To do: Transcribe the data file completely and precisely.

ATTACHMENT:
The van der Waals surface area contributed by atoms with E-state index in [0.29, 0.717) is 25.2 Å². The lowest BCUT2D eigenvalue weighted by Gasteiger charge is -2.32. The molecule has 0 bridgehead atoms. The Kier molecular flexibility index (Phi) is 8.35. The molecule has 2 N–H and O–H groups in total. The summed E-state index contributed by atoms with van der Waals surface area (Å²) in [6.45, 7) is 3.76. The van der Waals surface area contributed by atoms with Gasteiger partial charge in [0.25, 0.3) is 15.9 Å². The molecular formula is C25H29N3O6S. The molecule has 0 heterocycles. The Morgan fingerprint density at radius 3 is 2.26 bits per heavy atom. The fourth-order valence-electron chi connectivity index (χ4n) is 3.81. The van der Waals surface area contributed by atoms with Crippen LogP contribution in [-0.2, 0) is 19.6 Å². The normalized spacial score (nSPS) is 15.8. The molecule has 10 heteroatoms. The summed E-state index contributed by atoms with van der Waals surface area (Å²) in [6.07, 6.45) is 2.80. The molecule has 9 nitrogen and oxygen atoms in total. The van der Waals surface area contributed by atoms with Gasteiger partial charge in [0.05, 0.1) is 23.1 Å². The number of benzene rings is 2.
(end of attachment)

The van der Waals surface area contributed by atoms with E-state index in [0.29, 0.717) is 25.2 Å². The lowest BCUT2D eigenvalue weighted by Gasteiger charge is -2.32. The molecule has 0 bridgehead atoms. The Kier molecular flexibility index (Phi) is 8.35. The molecule has 2 N–H and O–H groups in total. The summed E-state index contributed by atoms with van der Waals surface area (Å²) in [6.45, 7) is 3.76. The van der Waals surface area contributed by atoms with Gasteiger partial charge in [0.25, 0.3) is 15.9 Å². The molecular formula is C25H29N3O6S. The molecule has 0 heterocycles. The Morgan fingerprint density at radius 3 is 2.26 bits per heavy atom. The fourth-order valence-electron chi connectivity index (χ4n) is 3.81. The van der Waals surface area contributed by atoms with Crippen LogP contribution in [-0.2, 0) is 19.6 Å². The normalized spacial score (nSPS) is 15.8. The molecule has 10 heteroatoms. The summed E-state index contributed by atoms with van der Waals surface area (Å²) in [6.07, 6.45) is 2.80. The molecule has 9 nitrogen and oxygen atoms in total. The van der Waals surface area contributed by atoms with Gasteiger partial charge in [0.05, 0.1) is 23.1 Å². The number of benzene rings is 2.